Michael Cole: Finding Your Voice

Michael Cole

It takes something special to be a memorable commentator. You’re essentially the lyrics to the instrumental taking place in the ring. You guide the viewers at home through the in-ring action and are responsible for informing the audience why they should be buying into what they’re seeing. For play-by-play commentators, narrating the action whilst cohorts describe the emotional aspects fleshes out the story to something greater.

For some, this isn’t an end-all, be-all. The violence and sport of professional wrestling speak a language the world can understand – a vocabulary that survived the fall of Babel. It’s fun hearing these vocal storytellers lose their marbles when you don’t know what they’re saying.

But know this – there is an art and music to the act of calling a pro wrestling match.

Today, we look at Michael Cole. Would you kindly join me?

If you’ve grown up watching WWF/E, doubtless you’ve heard Cole’s voice. Whether he was interviewing backstage or sitting at the commentary booth, he stepped up to the plate.

Yet, how did he get here? What convinced the powers that be that his voice was needed?

Born Sean Michael Coulthard (must’ve been confusing around him when discussing Shawn Michaels), the New Yorker would first find his calling in broadcast journalism for CBS Radio.

During this time, Coulthard would cover important moments, such as the 1988 US presidential campaign of Michael Dukakis and, the 1992 campaign of Bill Clinton. Politics aside, he also covered the 51-day siege in Waco Texas’s Branch Davidian compound in 1993, as well as nine months of the Yugoslavian civil war in the same year. In 1995, he provided coverage of the Oklahoma City bombing’s aftermath before covering politics once more.

In 1997 though, his life and career would be forever altered when the 31-year-old became an interviewer in backstage segments for wrestlers to give their promo segments. In some instances, he’d even be the voiceover for promo packages, such as Undertaker vs. Kane at WrestleMania XIV. In 1998, he’d get his first exposure as a commentator and would serve a chunk of time standing in for Jim Ross on Monday Night Raw following the Oklahoman’s bout with Bell’s palsy.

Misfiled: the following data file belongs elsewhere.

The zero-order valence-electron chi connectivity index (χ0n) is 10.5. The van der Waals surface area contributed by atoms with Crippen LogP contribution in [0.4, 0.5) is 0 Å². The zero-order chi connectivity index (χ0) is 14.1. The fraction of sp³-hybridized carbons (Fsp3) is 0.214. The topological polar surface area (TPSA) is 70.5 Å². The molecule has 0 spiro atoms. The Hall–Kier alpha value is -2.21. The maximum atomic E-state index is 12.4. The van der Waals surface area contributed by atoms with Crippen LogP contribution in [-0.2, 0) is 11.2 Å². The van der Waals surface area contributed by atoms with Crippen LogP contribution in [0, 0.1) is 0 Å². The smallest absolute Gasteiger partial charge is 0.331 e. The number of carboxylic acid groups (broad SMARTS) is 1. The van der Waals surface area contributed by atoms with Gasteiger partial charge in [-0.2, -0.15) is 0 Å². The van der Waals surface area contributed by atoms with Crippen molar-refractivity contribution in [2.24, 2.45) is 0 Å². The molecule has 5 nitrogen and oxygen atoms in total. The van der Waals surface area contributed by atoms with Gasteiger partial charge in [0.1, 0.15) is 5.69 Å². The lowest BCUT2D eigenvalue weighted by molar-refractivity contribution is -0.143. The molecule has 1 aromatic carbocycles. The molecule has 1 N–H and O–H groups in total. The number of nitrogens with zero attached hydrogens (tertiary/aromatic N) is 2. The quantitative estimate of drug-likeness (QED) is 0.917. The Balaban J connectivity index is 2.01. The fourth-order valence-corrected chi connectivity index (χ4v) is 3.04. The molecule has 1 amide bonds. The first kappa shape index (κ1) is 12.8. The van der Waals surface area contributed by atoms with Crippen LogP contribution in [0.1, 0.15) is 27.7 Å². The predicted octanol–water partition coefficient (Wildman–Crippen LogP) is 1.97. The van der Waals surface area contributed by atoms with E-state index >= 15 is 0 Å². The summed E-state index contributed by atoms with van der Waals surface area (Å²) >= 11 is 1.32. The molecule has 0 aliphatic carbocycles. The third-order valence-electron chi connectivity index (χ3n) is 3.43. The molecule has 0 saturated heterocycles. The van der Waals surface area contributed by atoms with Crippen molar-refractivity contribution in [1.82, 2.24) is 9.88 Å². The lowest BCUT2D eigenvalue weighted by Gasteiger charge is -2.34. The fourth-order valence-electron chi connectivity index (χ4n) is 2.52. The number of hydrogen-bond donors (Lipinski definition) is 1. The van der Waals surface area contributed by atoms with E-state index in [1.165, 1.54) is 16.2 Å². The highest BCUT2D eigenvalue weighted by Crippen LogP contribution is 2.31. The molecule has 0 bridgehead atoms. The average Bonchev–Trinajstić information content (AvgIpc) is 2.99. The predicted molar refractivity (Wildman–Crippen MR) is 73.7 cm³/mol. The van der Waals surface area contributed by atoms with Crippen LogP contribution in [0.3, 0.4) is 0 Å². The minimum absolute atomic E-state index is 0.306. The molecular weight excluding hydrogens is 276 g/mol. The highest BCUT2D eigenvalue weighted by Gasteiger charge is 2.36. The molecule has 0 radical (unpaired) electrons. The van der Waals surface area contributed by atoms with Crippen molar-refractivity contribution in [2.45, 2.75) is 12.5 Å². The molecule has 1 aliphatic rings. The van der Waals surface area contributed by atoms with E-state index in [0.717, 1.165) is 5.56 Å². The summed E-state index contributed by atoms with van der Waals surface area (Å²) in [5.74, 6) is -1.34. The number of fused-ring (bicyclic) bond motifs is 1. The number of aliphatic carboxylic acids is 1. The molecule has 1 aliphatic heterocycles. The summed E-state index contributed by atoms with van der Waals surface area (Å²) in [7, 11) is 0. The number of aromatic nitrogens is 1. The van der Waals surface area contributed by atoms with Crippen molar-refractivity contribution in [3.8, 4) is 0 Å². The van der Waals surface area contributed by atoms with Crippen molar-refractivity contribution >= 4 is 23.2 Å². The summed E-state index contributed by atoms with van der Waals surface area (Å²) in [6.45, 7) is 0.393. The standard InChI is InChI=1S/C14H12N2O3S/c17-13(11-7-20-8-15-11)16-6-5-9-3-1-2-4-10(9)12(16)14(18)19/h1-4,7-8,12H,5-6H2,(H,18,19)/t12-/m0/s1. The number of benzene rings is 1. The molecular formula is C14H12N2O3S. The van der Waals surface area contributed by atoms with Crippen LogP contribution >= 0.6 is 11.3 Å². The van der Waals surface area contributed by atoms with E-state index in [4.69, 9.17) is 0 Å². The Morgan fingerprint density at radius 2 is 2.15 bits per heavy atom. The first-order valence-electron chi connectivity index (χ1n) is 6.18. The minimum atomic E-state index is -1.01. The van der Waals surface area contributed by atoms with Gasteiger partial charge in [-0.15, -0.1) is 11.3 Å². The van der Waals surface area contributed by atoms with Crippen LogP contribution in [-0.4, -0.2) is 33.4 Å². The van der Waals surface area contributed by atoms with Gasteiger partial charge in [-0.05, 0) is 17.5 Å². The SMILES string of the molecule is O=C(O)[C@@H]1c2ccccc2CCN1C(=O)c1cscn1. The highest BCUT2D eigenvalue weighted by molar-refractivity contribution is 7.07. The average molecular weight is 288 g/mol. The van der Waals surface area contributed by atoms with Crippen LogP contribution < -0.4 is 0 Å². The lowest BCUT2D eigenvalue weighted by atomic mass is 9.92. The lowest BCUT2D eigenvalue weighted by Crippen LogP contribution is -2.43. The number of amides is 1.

This would see him the next year covering play-by-play commentary on the new, fresh, Smackdown! in 1999. In 2001, he’d be joined by Tazz, a duo that would last until the mid-2000s and is to this day a beloved commentary team. The two displayed such an infectious chemistry that I often still find fans nostalgic for this era. I can’t lie, I miss Cole’s slicked-down, messy hair of the time, and by George, who could forget the frosted-tips hairdo with a black goatee? Michael Cole was absolutely rocking this douchey look and I mean that in the best way possible. The only thing wrong with this portion of the 2000s is that it ended. Thank you for reminding me of this, Michael Cole. 

Look at it. Look at that topical hairdo from that time period. Man of his time. We should bring frosted tips back.
Credit: WWE

Unfortunately, it wasn’t all sunshine and rainbows. The infamous Heidenreich segment (you know the one), the vomit on Chris Jericho, the in-ring stuff either with or against Jerry Lawler, and for some reason turning heel from 2010-2012. I’m not sure many like this era. I’m sure he doesn’t either. The less I say about this, the better.

Many would consider Michael Cole stale at this point after it felt he was stating so much of the obvious and sounding just so dead inside. When I came back to wrestling in the late 2010s, I would see so much disdain for him, and it felt like he wasn’t caring as much. His heart didn’t seem as into it, but he faked it so well that it had to take a lot of effort to notice – that’s how much of a professional he is at this game.